constantly plays into hipster’s fascination with things that are both vintage and idiosyncratic. The brand has invented an elaborate world full of playful, unusual things that they have never seen before…”

A beautiful cookbook like you haven’t seen before: Unless You’re Really Familiar with Obsessively Organized Ingredients

A smart content marketing move from Ikea.

Come out with a cookbook (also a subtle, indirect way of pushing their products – appliances).

But, like their design-for-the-masses philosophy – make it painfully sparse but beautifully useful.

And this is how they presented their rationale and procedure.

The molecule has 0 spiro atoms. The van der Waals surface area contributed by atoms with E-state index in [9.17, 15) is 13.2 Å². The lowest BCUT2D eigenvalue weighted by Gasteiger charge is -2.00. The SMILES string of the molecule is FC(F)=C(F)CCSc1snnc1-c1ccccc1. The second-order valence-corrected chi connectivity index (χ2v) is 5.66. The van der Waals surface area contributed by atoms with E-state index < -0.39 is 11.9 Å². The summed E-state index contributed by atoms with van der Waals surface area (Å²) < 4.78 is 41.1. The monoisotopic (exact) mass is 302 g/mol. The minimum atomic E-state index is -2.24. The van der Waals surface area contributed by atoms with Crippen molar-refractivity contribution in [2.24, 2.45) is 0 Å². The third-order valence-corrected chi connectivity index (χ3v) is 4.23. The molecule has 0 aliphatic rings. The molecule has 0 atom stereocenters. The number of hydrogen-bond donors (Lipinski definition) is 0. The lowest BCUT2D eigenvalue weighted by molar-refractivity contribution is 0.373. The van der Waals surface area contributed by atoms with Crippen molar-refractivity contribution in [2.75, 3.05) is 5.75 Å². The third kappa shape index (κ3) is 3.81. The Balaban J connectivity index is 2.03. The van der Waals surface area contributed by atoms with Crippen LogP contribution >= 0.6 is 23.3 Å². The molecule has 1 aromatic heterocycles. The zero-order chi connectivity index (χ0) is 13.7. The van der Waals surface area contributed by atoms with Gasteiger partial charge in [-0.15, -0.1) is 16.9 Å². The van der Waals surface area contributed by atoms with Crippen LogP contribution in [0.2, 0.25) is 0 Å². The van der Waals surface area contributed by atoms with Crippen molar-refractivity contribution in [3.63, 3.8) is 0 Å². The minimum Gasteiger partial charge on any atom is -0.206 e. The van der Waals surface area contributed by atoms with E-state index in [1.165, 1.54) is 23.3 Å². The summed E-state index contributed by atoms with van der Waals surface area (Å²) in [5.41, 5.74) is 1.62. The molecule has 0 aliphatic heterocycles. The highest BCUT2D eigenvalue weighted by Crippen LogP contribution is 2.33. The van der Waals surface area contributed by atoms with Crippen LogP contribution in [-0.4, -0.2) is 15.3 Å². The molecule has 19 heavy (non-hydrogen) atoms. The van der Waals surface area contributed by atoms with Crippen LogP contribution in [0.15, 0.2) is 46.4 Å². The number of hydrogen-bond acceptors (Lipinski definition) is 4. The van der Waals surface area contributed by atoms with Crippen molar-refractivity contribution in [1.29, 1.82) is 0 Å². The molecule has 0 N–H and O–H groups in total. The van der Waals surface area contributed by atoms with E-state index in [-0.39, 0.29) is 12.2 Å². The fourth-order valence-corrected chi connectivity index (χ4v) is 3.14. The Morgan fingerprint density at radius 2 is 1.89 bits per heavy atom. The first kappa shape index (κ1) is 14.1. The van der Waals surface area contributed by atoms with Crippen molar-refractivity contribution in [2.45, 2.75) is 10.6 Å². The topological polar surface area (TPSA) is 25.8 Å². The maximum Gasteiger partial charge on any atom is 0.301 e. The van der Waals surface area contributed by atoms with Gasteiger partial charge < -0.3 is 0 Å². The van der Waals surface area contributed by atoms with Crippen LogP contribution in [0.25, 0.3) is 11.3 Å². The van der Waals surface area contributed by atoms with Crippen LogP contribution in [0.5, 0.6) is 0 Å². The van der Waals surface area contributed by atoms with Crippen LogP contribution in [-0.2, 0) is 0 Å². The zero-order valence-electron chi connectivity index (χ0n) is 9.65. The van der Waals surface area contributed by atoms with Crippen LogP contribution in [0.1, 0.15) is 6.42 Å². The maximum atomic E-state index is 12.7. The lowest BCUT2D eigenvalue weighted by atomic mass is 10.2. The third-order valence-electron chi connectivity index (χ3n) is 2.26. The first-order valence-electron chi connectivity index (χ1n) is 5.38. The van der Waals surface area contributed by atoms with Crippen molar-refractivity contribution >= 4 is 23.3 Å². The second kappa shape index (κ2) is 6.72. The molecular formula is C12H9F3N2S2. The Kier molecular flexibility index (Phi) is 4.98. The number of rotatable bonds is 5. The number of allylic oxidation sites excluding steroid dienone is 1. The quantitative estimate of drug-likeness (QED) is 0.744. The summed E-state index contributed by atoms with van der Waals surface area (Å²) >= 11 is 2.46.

5 Things I Liked Today: Minimalist survival kit, iconic hair posters, “ad improvement” device and a generation gap infographic

1. Roozt‘s generation gap infographic via Trendhunter

I don’t know where they based their word clouds.  But this does seem interesting.

2.  Menos Uno Cero Uno‘s Just In Case compact survival kit via Trendhunter

Obviously it has to come with chocolate.

3.  Copyrighted Famous Hair by Patricia Povoa via Design Taxi and Bloody Loud

4. Subpixel, by F.A.T. via This Wolf

This smart set of “artist/hacker/activists” put together this “subway advertisement upgrade kit”, out of laser-cut acrylic and razor blades.

Maker-culture subversion at it’s finest.

By the way, great Co. Design feature on this batch of maker-culture movies cropping up.

My eyes figuratively bleed sometimes, at how just..good-looking the Co. Design site is.

5.  Creative Roots.  I love the idea of a global design site, showcasing cultural nuances.

Like this Global Street Food  installation and this Japanese branding feature. via Go Media